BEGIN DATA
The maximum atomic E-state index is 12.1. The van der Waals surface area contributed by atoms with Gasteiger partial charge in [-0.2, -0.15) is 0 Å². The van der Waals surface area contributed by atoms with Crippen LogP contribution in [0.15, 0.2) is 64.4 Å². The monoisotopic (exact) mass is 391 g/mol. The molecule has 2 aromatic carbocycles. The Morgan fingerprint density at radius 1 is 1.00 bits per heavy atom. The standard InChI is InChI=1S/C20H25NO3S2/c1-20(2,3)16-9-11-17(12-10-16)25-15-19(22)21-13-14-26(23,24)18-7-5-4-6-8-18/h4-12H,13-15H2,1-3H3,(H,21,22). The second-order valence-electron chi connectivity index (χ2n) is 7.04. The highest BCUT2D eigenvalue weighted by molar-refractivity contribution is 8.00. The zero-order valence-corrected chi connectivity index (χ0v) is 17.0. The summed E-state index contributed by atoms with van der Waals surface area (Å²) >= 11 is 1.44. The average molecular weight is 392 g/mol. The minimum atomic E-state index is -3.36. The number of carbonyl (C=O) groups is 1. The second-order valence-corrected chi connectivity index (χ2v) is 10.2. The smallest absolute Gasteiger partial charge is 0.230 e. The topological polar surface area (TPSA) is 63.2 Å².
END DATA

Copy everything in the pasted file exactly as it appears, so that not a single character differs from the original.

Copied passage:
The maximum atomic E-state index is 12.1. The van der Waals surface area contributed by atoms with Gasteiger partial charge in [-0.2, -0.15) is 0 Å². The van der Waals surface area contributed by atoms with Crippen LogP contribution in [0.15, 0.2) is 64.4 Å². The monoisotopic (exact) mass is 391 g/mol. The molecule has 2 aromatic carbocycles. The Morgan fingerprint density at radius 1 is 1.00 bits per heavy atom. The standard InChI is InChI=1S/C20H25NO3S2/c1-20(2,3)16-9-11-17(12-10-16)25-15-19(22)21-13-14-26(23,24)18-7-5-4-6-8-18/h4-12H,13-15H2,1-3H3,(H,21,22). The second-order valence-electron chi connectivity index (χ2n) is 7.04. The highest BCUT2D eigenvalue weighted by molar-refractivity contribution is 8.00. The zero-order valence-corrected chi connectivity index (χ0v) is 17.0. The summed E-state index contributed by atoms with van der Waals surface area (Å²) >= 11 is 1.44. The average molecular weight is 392 g/mol. The minimum atomic E-state index is -3.36. The number of carbonyl (C=O) groups is 1. The second-order valence-corrected chi connectivity index (χ2v) is 10.2. The smallest absolute Gasteiger partial charge is 0.230 e. The topological polar surface area (TPSA) is 63.2 Å².